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"Light" Smoking is No Refuge from Lung Cancer

The University of Cincinnati's Marshall Anderson and his colleagues in Genetic Epidemiology of Lung Cancer Consortium uncovered a risk locus on chromosome 6q that increases a person's risk of developing lung cancer even if that person is a light smoker. The study, which is published in Cancer Research, found that for family members born without this variant, the risk of developing lung cancer tracked very closely with level of smoking — smoke more, have a higher risk of lung cancer. But in family members born with this risk haplotype, even light smoking resulted in greatly increased risk for developing lung cancer, and increasing smoking only marginally increased the risk.

The Scan

LINE-1 Linked to Premature Aging Conditions

Researchers report in Science Translational Medicine that the accumulation of LINE-1 RNA contributes to premature aging conditions and that symptoms can be improved by targeting them.

Team Presents Cattle Genotype-Tissue Expression Atlas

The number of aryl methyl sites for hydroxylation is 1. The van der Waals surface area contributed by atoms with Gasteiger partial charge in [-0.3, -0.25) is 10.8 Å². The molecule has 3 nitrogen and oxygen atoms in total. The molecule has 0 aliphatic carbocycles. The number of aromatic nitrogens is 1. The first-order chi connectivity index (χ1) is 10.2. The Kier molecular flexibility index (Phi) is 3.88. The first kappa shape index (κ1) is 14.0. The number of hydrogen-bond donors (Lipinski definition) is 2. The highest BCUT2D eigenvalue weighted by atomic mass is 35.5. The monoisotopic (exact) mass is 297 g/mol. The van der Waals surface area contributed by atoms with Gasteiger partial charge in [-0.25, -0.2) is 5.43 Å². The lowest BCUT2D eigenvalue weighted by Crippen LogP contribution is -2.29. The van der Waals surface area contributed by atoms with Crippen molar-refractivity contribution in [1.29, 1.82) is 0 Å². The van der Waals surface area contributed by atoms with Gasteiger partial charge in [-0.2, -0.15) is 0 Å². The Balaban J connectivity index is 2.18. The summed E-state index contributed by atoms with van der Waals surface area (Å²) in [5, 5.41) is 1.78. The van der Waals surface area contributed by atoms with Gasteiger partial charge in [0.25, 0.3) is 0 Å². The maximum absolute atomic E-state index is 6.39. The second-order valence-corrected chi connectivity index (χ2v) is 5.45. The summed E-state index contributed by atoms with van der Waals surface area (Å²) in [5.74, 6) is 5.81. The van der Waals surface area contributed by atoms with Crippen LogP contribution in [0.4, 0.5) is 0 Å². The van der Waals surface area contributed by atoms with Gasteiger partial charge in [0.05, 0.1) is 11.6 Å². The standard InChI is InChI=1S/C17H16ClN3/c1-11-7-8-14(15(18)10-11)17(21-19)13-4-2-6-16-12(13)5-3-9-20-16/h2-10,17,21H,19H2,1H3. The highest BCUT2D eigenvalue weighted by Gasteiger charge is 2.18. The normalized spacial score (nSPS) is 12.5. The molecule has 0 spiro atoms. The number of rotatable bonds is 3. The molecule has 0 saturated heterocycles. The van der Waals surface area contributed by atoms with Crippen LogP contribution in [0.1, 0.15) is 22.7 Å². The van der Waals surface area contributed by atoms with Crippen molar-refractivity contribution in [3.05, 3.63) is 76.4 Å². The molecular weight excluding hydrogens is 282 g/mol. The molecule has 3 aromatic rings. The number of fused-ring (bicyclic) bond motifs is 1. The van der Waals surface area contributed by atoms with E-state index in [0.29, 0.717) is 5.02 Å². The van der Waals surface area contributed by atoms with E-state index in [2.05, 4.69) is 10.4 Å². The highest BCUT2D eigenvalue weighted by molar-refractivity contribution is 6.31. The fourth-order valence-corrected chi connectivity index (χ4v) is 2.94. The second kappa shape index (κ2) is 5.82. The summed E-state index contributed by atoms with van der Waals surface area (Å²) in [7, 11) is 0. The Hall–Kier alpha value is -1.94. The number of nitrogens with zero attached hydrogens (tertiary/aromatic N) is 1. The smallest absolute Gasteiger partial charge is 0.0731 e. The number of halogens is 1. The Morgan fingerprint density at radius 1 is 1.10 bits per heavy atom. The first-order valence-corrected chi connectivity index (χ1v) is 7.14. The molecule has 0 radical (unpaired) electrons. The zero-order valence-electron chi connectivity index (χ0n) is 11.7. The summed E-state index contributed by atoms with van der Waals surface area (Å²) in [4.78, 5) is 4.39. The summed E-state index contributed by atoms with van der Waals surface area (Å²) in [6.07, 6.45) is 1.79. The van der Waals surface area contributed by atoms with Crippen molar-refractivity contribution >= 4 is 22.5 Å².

Using RNA sequences representing thousands of cattle samples, researchers looked at relationships between cattle genotype and tissue expression in Nature Genetics.

Researchers Map Recombination in Khoe-San Population

With whole-genome sequences for dozens of individuals from the Nama population, researchers saw in Genome Biology fine-scale recombination patterns that clustered outside of other populations.

Myotonic Dystrophy Repeat Detected in Family Genome Sequencing Analysis

While sequencing individuals from a multi-generation family, researchers identified a myotonic dystrophy type 2-related short tandem repeat in the European Journal of Human Genetics.